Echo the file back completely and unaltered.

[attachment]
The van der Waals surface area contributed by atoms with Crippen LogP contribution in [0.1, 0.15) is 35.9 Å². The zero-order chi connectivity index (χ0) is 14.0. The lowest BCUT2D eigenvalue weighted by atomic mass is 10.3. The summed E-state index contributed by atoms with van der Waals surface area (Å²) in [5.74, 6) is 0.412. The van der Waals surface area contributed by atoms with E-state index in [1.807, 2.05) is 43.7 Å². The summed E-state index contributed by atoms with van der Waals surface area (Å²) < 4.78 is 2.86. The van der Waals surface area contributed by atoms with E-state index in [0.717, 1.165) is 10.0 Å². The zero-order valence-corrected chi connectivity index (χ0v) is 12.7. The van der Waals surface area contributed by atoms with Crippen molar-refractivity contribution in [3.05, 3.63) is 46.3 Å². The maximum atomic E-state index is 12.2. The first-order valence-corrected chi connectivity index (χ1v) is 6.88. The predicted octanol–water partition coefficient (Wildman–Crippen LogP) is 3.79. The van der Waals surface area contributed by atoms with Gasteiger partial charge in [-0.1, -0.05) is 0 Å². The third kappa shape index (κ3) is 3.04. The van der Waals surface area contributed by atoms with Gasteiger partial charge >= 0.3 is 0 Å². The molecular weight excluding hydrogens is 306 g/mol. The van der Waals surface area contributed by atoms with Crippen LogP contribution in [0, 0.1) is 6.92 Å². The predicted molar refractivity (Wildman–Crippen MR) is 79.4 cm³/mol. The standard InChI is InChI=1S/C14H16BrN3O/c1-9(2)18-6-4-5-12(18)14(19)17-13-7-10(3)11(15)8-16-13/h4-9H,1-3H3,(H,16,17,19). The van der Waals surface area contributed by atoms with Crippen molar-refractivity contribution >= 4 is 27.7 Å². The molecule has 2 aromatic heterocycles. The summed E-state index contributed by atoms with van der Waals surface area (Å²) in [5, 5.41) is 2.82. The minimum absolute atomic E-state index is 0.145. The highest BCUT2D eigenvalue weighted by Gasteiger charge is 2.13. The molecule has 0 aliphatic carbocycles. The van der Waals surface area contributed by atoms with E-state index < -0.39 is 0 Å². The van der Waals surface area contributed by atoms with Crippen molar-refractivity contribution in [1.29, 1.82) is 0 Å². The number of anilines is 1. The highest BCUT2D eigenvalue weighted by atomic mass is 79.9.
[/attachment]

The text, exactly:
The van der Waals surface area contributed by atoms with Crippen LogP contribution in [0.1, 0.15) is 35.9 Å². The zero-order chi connectivity index (χ0) is 14.0. The lowest BCUT2D eigenvalue weighted by atomic mass is 10.3. The summed E-state index contributed by atoms with van der Waals surface area (Å²) in [5.74, 6) is 0.412. The van der Waals surface area contributed by atoms with E-state index in [1.807, 2.05) is 43.7 Å². The summed E-state index contributed by atoms with van der Waals surface area (Å²) < 4.78 is 2.86. The van der Waals surface area contributed by atoms with E-state index in [0.717, 1.165) is 10.0 Å². The zero-order valence-corrected chi connectivity index (χ0v) is 12.7. The van der Waals surface area contributed by atoms with Crippen molar-refractivity contribution in [3.05, 3.63) is 46.3 Å². The maximum atomic E-state index is 12.2. The first-order valence-corrected chi connectivity index (χ1v) is 6.88. The predicted octanol–water partition coefficient (Wildman–Crippen LogP) is 3.79. The van der Waals surface area contributed by atoms with Gasteiger partial charge in [-0.1, -0.05) is 0 Å². The third kappa shape index (κ3) is 3.04. The van der Waals surface area contributed by atoms with Gasteiger partial charge >= 0.3 is 0 Å². The molecular weight excluding hydrogens is 306 g/mol. The van der Waals surface area contributed by atoms with Crippen LogP contribution in [0, 0.1) is 6.92 Å². The predicted molar refractivity (Wildman–Crippen MR) is 79.4 cm³/mol. The standard InChI is InChI=1S/C14H16BrN3O/c1-9(2)18-6-4-5-12(18)14(19)17-13-7-10(3)11(15)8-16-13/h4-9H,1-3H3,(H,16,17,19). The van der Waals surface area contributed by atoms with Crippen molar-refractivity contribution >= 4 is 27.7 Å². The molecule has 2 aromatic heterocycles. The summed E-state index contributed by atoms with van der Waals surface area (Å²) in [5, 5.41) is 2.82. The minimum absolute atomic E-state index is 0.145. The highest BCUT2D eigenvalue weighted by Gasteiger charge is 2.13. The molecule has 0 aliphatic carbocycles. The van der Waals surface area contributed by atoms with E-state index < -0.39 is 0 Å². The van der Waals surface area contributed by atoms with Crippen molar-refractivity contribution in [1.29, 1.82) is 0 Å². The number of anilines is 1. The highest BCUT2D eigenvalue weighted by atomic mass is 79.9.